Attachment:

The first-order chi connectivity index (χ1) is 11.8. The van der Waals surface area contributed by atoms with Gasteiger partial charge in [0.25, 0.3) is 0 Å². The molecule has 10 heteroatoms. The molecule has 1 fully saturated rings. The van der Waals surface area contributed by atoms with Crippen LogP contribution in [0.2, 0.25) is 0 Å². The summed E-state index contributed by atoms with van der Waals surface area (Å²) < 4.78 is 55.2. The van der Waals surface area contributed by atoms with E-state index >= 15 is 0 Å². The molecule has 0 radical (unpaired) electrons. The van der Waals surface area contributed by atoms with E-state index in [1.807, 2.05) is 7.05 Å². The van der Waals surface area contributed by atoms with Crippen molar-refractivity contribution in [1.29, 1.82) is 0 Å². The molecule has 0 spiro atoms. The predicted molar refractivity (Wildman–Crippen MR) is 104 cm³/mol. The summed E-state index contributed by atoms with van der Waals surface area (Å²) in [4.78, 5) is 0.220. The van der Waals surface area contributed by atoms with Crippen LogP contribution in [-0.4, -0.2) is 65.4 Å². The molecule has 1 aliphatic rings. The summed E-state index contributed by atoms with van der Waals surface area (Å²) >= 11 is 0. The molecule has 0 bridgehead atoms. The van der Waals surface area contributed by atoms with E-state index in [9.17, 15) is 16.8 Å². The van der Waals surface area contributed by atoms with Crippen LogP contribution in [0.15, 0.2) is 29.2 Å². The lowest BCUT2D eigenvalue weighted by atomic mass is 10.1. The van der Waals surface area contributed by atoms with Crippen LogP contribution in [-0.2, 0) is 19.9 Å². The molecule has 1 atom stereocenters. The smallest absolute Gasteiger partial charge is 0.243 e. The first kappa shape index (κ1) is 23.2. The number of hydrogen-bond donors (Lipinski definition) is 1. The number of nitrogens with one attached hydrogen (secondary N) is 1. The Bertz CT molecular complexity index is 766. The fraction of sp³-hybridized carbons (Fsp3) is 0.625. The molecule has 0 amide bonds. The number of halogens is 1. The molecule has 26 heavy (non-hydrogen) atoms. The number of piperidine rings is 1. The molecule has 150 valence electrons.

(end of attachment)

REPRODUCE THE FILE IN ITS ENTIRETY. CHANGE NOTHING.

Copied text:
The first-order chi connectivity index (χ1) is 11.8. The van der Waals surface area contributed by atoms with Gasteiger partial charge in [0.25, 0.3) is 0 Å². The molecule has 10 heteroatoms. The molecule has 1 fully saturated rings. The van der Waals surface area contributed by atoms with Crippen LogP contribution in [0.2, 0.25) is 0 Å². The summed E-state index contributed by atoms with van der Waals surface area (Å²) < 4.78 is 55.2. The van der Waals surface area contributed by atoms with E-state index >= 15 is 0 Å². The molecule has 0 radical (unpaired) electrons. The van der Waals surface area contributed by atoms with E-state index in [1.807, 2.05) is 7.05 Å². The van der Waals surface area contributed by atoms with Crippen molar-refractivity contribution in [1.29, 1.82) is 0 Å². The molecule has 0 spiro atoms. The predicted molar refractivity (Wildman–Crippen MR) is 104 cm³/mol. The summed E-state index contributed by atoms with van der Waals surface area (Å²) in [4.78, 5) is 0.220. The van der Waals surface area contributed by atoms with Crippen LogP contribution in [-0.4, -0.2) is 65.4 Å². The molecule has 1 aliphatic rings. The summed E-state index contributed by atoms with van der Waals surface area (Å²) >= 11 is 0. The molecule has 0 bridgehead atoms. The van der Waals surface area contributed by atoms with E-state index in [9.17, 15) is 16.8 Å². The van der Waals surface area contributed by atoms with Crippen LogP contribution in [0.15, 0.2) is 29.2 Å². The lowest BCUT2D eigenvalue weighted by atomic mass is 10.1. The van der Waals surface area contributed by atoms with Crippen LogP contribution in [-0.2, 0) is 19.9 Å². The molecule has 1 atom stereocenters. The smallest absolute Gasteiger partial charge is 0.243 e. The first kappa shape index (κ1) is 23.2. The number of hydrogen-bond donors (Lipinski definition) is 1. The number of nitrogens with one attached hydrogen (secondary N) is 1. The Bertz CT molecular complexity index is 766. The fraction of sp³-hybridized carbons (Fsp3) is 0.625. The molecule has 0 amide bonds. The number of halogens is 1. The molecule has 26 heavy (non-hydrogen) atoms. The number of piperidine rings is 1. The molecule has 150 valence electrons.